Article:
Republican state Sen. Ralph Shortey said he's not surprised by the increasing number of Latino residents; Oklahoma can be a comfortable, prosperous place to move, legally or illegally, he said.

He has pushed tougher immigration laws he said will remove incentives for people to come to the state illegally and slow smuggling of humans and drugs through Oklahoma City. A bill in the state Legislature now would allow law enforcement authorities to seize illegal immigrants' property and vehicles.

Culturally, Shortey said, Oklahoma isn't changing.

Latino residents "are not assimilating and enriching the culture of Oklahoma. They are invading the culture," Shortey said. "Oklahoma is not the melting pot...(Latinos are) not doing their culture any favors when it's shoved into Oklahomans' faces."

David Castillo, president of the Greater Oklahoma City Hispanic Chamber of Commerce, said the state is going through "growing pains."

He remembers sitting in his elementary school class with only two other Latino students; in recent years, he was a member of the city's school board. In 2009, the Oklahoma State Department of Education reported 41% of Oklahoma City's students were Hispanic.

He often testifies at Oklahoma's Capitol, urging lawmakers not to alienate a booming segment of the population.

According to the Hispanic Chamber, there are more than 5,000 Hispanic-owned businesses in Oklahoma. Four hundred are members of the Hispanic Chamber. Castillo said the economic buying power of Oklahoma Hispanics has reached $5.8 billion.

"The boom has just been incredible," Castillo said. "It is the fear of the unknown, but the Latino population is growing across the nation, so it's just reality."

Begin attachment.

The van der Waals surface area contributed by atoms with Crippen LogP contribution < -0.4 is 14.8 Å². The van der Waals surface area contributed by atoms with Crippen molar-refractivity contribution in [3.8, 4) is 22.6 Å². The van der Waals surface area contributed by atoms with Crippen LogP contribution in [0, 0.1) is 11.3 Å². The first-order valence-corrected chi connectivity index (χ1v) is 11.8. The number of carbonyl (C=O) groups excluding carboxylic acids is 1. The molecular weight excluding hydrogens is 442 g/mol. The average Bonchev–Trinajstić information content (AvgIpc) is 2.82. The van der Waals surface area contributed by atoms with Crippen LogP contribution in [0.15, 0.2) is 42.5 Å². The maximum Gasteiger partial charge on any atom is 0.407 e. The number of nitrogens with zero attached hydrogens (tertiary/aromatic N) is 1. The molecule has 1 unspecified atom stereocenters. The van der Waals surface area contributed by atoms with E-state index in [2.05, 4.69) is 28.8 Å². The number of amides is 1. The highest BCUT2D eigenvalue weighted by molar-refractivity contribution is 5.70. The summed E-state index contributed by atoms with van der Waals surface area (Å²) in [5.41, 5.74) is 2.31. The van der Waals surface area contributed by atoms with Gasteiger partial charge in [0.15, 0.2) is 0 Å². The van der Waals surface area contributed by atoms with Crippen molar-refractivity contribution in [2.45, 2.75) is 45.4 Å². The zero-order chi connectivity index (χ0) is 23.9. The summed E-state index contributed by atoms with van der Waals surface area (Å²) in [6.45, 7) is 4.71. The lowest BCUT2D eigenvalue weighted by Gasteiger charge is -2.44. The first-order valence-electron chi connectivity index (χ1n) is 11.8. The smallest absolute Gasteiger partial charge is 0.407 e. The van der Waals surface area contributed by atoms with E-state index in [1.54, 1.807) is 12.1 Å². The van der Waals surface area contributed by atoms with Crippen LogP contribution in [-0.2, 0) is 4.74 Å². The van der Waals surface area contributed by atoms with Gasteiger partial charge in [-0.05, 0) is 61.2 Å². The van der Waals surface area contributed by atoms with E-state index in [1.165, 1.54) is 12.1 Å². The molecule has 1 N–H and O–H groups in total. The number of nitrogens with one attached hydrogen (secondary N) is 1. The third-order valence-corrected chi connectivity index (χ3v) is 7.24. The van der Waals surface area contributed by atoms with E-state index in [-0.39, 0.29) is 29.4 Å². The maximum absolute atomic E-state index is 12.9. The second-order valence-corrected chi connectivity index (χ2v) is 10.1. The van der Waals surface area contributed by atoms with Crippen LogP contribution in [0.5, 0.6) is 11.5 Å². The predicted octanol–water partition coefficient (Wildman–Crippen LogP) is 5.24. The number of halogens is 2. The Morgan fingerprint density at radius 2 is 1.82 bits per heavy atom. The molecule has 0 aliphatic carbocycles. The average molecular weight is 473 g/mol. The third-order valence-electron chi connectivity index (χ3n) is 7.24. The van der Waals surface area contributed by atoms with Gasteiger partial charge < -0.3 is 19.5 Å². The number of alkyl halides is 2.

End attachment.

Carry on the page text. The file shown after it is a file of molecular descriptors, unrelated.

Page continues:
Documentary filmmaker George Adams is chronicling the effects of these rapid demographic changes in Oklahoma.

Mario Jamison, a Native American, said Latino and American Indian cultures merge in Oklahoma. Not everyone agrees.
Mario Jamison, a Native American, said Latino and American Indian cultures merge in Oklahoma. Not everyone agrees.

Adams lives in Oklahoma City and directed the film "Panic Nation," which is critical of state lawmakers' efforts to pass anti-immigration laws. He said Oklahoma has long enjoyed a unique relationship between Native American and Anglo cultures.

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"It's definitely a melting pot, but it's always been a little backwards in its thinking," Adams said of Oklahoma. "We're a country of immigrants, but we really don't like immigrants."

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Adams said he believes the latest U.S. Census figures would have shown an even more dramatic jump in the state's Hispanic population, but some immigrants weren't willing to fill out the census form. He said it's not uncommon to find families made up of citizens and noncitizens, which makes all of them live in fear.

"These people are used to living in the shadows," Adams said. "They rarely go to the stores alone. They'll go with their families."

Garcia doesn't live with that fear anymore. These days, he worries about sending his five children to college and keeping customers at his restaurant happy. He smiles when asked how a young kid from Aguascalientes, Mexico, ends up thriving in a city on the southern plains of the United States.

"The climate is bad, the city isn't very pretty," Garcia said, "but it's been a great place to raise my family."